Home / News & Analysis / Samsung’s Wireless Charging Duo takes aim at Apple AirPower

Samsung’s Wireless Charging Duo takes aim at Apple AirPower

Remember AirPower? Apple had big plans for the charging mat when it was launched nearly a year ago. Since then, however, the iPhone/Apple Watch/AirPod accessory has been MIA for reasons no one outside of the Cupertino spaceship is entirely sure of.

Today’s at the big Note 9 event in Brooklyn, Samsung unveiled its own take on the tech. Granted, it’s perhaps less ambitious than Apple’s place it anywhere approach to charging, but at very least, there seems the very real possibility that it may still launch ahead of the competition.

The Wireless Charging Duo has two distinct surfaces: one for Galaxy handsets and the other for the company’s smartwatch. The upright design on the former means users can stand it up next to a bedside and use it as an alarm. It’s a slightly healthier habit than actually sleeping with the phone (writes the guy who woke up this morning on top of his own phone as the alarm was going off).

Of course, we know that the Note 9 is making its debut on-stage today (along with practically ever other piece of information about the thing), but the device may also pave the way for the anticipated release of the Galaxy Watch. The new mystery wearable could either launch today, or at IFA in a few weeks, which has traditionally been the stage for the company’s smartwatch announcements.

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Twitter tests out ‘annotations’ in Moments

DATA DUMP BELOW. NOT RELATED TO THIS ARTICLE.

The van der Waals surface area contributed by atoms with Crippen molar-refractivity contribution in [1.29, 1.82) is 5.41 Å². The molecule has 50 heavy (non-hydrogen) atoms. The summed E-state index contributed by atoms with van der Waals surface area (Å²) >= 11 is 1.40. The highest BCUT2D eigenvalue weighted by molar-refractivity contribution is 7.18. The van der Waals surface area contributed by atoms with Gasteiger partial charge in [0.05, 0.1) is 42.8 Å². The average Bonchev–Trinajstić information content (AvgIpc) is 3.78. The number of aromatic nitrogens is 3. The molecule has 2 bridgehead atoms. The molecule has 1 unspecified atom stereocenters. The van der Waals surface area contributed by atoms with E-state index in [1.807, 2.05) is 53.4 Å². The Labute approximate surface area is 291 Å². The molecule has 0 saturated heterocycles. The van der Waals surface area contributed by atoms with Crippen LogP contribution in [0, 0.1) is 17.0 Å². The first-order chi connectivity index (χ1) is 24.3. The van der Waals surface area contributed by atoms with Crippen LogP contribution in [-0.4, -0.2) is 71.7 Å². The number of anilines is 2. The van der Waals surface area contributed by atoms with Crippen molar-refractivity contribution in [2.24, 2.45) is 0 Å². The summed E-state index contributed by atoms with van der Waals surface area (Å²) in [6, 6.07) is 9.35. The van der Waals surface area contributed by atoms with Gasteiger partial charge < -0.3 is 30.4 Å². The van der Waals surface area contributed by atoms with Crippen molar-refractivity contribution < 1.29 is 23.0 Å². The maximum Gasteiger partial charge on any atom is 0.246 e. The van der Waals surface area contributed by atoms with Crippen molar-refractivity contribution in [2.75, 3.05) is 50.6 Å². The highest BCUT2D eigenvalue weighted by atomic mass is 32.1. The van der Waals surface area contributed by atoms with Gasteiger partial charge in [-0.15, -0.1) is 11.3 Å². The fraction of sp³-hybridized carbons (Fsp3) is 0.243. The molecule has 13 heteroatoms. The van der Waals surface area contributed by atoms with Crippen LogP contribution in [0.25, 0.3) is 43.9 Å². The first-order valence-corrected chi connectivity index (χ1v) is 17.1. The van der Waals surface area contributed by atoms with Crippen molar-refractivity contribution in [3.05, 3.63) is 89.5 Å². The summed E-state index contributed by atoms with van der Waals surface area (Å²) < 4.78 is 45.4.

Twitter is trying out a small new change to Moments that would provide contextual information within its curated stories. Spotted by Twitter user @kwatt and confirmed by a number of Twitter product team members, the little snippets appear sandwiched between tweets in a Moment. Annotations adding context https://t.co/ks6TUw8uYF — Gasca (@gasca) October 18, 2018 Called “annotations” — not to be confused with Twitter’s metadata annotations of yore — the morsels of info aim to clarify and provide context for the tweets that comprise Twitter’s curated trending content. According to the product team, they are authored by Twitter’s curation group. In our testing, annotations only appear on the mobile app and not on the same Moments on desktop. So far we’ve seen them on a story about the NFL, one about Moviepass and another about staffing changes in the White House. While it’s a tiny feature tweak, annotations are another sign that Twitter is exploring ways to infuse its platform with value and veracity in the face of what so far appears to be an intractable misinformation crisis.

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